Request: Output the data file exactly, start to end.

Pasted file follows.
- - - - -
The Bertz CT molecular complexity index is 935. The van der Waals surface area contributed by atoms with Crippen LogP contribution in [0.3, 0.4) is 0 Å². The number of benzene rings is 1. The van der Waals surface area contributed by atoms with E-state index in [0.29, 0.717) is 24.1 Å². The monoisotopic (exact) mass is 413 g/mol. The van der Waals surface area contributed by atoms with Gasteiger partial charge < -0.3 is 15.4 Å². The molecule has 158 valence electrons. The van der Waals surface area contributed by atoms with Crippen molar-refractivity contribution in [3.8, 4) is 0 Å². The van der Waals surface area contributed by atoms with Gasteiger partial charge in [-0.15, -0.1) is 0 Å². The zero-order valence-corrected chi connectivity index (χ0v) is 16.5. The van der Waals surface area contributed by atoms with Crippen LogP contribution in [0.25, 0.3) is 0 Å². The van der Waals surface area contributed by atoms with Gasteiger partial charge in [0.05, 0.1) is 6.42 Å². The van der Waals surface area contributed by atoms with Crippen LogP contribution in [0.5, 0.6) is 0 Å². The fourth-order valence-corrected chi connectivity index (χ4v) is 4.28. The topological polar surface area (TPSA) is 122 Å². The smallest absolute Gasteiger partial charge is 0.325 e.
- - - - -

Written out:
The Bertz CT molecular complexity index is 935. The van der Waals surface area contributed by atoms with Crippen LogP contribution in [0.3, 0.4) is 0 Å². The number of benzene rings is 1. The van der Waals surface area contributed by atoms with E-state index in [0.29, 0.717) is 24.1 Å². The monoisotopic (exact) mass is 413 g/mol. The van der Waals surface area contributed by atoms with Gasteiger partial charge < -0.3 is 15.4 Å². The molecule has 158 valence electrons. The van der Waals surface area contributed by atoms with Crippen molar-refractivity contribution in [3.8, 4) is 0 Å². The van der Waals surface area contributed by atoms with Gasteiger partial charge in [-0.15, -0.1) is 0 Å². The zero-order valence-corrected chi connectivity index (χ0v) is 16.5. The van der Waals surface area contributed by atoms with Crippen LogP contribution in [0.25, 0.3) is 0 Å². The van der Waals surface area contributed by atoms with Gasteiger partial charge in [0.05, 0.1) is 6.42 Å². The van der Waals surface area contributed by atoms with Crippen LogP contribution in [0.5, 0.6) is 0 Å². The fourth-order valence-corrected chi connectivity index (χ4v) is 4.28. The topological polar surface area (TPSA) is 122 Å². The smallest absolute Gasteiger partial charge is 0.325 e.